he was murdered. https://t.co/kd17N6oXND
— deray (@deray) April 20, 2021
If I ruled the world, I’d make it impossible for people to speak without first considering the full impact of their words.
But I don’t rule the world.
Yesterday, following the news that Derek Chauvin was found guilty, on all three counts, of murdering George Floyd, Nancy Pelosi decided to share her reaction publicly (later followed by a clarification) and stated:
“Thank you, George Floyd, for sacrificing your life for justice. For being there to call out to your mom—how heartbreaking was that?—call out for your mom, ‘I can’t breathe.’ But because of you, and because of thousands—millions—of people around the world who came out for justice, your name will always be synonymous with justice.”
That first line struck me like a blow to the head.
“Thank you, George Floyd, for sacrificing your life for justice.”
What the f*ck?!
And what’s worse was I saw similar sentiments across the internet, and across my own newsfeed.
Yes, I understand the need to find meaning in traumatic events. I understand wanting to see this moment as a victory. I understand wanting to put the rose-colored glasses on and feel like all our hard work has created some change. And all of that is true, to a degree.
But news flash: George Floyd was murdered.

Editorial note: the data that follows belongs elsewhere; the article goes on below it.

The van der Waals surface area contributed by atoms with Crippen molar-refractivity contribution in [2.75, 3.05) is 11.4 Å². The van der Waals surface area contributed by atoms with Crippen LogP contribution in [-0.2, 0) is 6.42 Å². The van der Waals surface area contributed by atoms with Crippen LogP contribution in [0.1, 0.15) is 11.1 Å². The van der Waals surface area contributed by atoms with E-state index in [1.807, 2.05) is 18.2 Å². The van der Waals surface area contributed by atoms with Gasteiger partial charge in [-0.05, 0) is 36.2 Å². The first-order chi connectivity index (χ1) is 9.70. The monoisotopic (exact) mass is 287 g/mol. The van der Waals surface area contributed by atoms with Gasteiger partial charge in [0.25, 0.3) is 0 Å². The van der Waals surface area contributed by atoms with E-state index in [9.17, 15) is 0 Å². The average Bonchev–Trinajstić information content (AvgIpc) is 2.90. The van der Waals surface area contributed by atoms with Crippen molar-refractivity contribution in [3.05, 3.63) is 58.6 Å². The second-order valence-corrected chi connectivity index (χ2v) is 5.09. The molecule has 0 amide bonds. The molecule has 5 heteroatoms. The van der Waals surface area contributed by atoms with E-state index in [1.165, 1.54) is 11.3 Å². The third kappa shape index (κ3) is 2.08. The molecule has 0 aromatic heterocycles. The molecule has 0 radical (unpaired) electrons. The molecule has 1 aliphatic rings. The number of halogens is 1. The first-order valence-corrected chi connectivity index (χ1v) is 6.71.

I’m pretty sure George Floyd didn’t leave his home last May intending to be a martyr for racial justice.
I’m pretty sure George Floyd thought he’d be going home that day.
I’m pretty sure George Floyd was looking forward to spending time with his girlfriend, his family, his daughter, Gianna.
I’m pretty sure George Floyd was just trying to live his life.
He didn’t choose to die that day. His life was taken from him.
And his life was not the first, and even more heartbreakingly, not the last.
What happened yesterday was not justice. It was the most basic form of accountability that our justice system allows. And frankly, it was far too long overdue.
Justice would be if George Floyd was still alive today. If he could breathe. If he could grieve his mother and raise his daughter and be human and flawed and try again the next day.
Black and brown people who die because of an unjust system; who aren’t given the opportunity to make mistakes without the fear (and reality) of death; who are killed by police officers while selling CDs or sleeping in their beds or getting pulled over for a traffic stop or complying with an officer’s request or walking down the street wearing a hoodie, did not wake up the morning of their death hoping to be remembered as a beacon of justice or a catalyst for social change.
They just wanted to end the day as they started it—alive.
So keep learning, keep fighting for true accountability, keep doing the work to create real change, but please stop celebrating the “sacrifice” of people of color who should still be alive. Please stop thanking them for their “sacrifice.” Please stop acting like their “sacrifice” is some form of justice.
Because they did not ask to die.
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